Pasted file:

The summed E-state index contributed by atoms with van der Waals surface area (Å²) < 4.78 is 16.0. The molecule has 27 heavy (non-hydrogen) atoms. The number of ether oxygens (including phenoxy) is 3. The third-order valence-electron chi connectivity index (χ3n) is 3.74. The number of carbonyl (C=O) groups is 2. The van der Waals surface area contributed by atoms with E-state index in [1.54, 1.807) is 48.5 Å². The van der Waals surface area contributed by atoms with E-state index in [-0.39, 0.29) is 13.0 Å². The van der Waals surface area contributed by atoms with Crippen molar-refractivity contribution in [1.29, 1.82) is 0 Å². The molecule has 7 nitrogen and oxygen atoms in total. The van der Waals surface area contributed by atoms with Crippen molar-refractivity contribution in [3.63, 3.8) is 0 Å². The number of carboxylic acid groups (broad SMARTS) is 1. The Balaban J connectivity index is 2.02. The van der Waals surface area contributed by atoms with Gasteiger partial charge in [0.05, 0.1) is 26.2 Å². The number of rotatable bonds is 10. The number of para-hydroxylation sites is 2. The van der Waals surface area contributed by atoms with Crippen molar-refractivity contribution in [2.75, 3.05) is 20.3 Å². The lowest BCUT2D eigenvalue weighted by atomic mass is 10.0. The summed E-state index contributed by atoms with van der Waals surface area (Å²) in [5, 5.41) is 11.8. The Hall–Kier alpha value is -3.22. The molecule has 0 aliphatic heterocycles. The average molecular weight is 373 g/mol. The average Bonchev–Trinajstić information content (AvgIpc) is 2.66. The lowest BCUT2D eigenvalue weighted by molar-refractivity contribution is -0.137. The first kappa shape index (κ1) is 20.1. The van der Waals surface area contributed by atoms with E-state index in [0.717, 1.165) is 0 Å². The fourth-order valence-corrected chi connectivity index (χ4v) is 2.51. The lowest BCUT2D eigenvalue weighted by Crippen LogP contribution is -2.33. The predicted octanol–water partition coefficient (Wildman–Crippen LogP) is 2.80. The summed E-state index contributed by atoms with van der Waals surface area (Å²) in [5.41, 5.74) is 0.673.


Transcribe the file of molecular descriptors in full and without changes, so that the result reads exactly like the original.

The summed E-state index contributed by atoms with van der Waals surface area (Å²) < 4.78 is 16.0. The molecule has 27 heavy (non-hydrogen) atoms. The number of ether oxygens (including phenoxy) is 3. The third-order valence-electron chi connectivity index (χ3n) is 3.74. The number of carbonyl (C=O) groups is 2. The van der Waals surface area contributed by atoms with E-state index in [1.54, 1.807) is 48.5 Å². The van der Waals surface area contributed by atoms with E-state index in [-0.39, 0.29) is 13.0 Å². The van der Waals surface area contributed by atoms with Crippen molar-refractivity contribution in [1.29, 1.82) is 0 Å². The molecule has 7 nitrogen and oxygen atoms in total. The van der Waals surface area contributed by atoms with Crippen molar-refractivity contribution in [3.63, 3.8) is 0 Å². The number of carboxylic acid groups (broad SMARTS) is 1. The Balaban J connectivity index is 2.02. The van der Waals surface area contributed by atoms with Gasteiger partial charge in [0.05, 0.1) is 26.2 Å². The number of rotatable bonds is 10. The number of para-hydroxylation sites is 2. The van der Waals surface area contributed by atoms with Crippen molar-refractivity contribution in [2.75, 3.05) is 20.3 Å². The lowest BCUT2D eigenvalue weighted by atomic mass is 10.0. The summed E-state index contributed by atoms with van der Waals surface area (Å²) in [5, 5.41) is 11.8. The Hall–Kier alpha value is -3.22. The molecule has 0 aliphatic heterocycles. The average molecular weight is 373 g/mol. The average Bonchev–Trinajstić information content (AvgIpc) is 2.66. The lowest BCUT2D eigenvalue weighted by molar-refractivity contribution is -0.137. The first kappa shape index (κ1) is 20.1. The van der Waals surface area contributed by atoms with E-state index in [0.717, 1.165) is 0 Å². The fourth-order valence-corrected chi connectivity index (χ4v) is 2.51. The lowest BCUT2D eigenvalue weighted by Crippen LogP contribution is -2.33. The predicted octanol–water partition coefficient (Wildman–Crippen LogP) is 2.80. The summed E-state index contributed by atoms with van der Waals surface area (Å²) in [5.41, 5.74) is 0.673.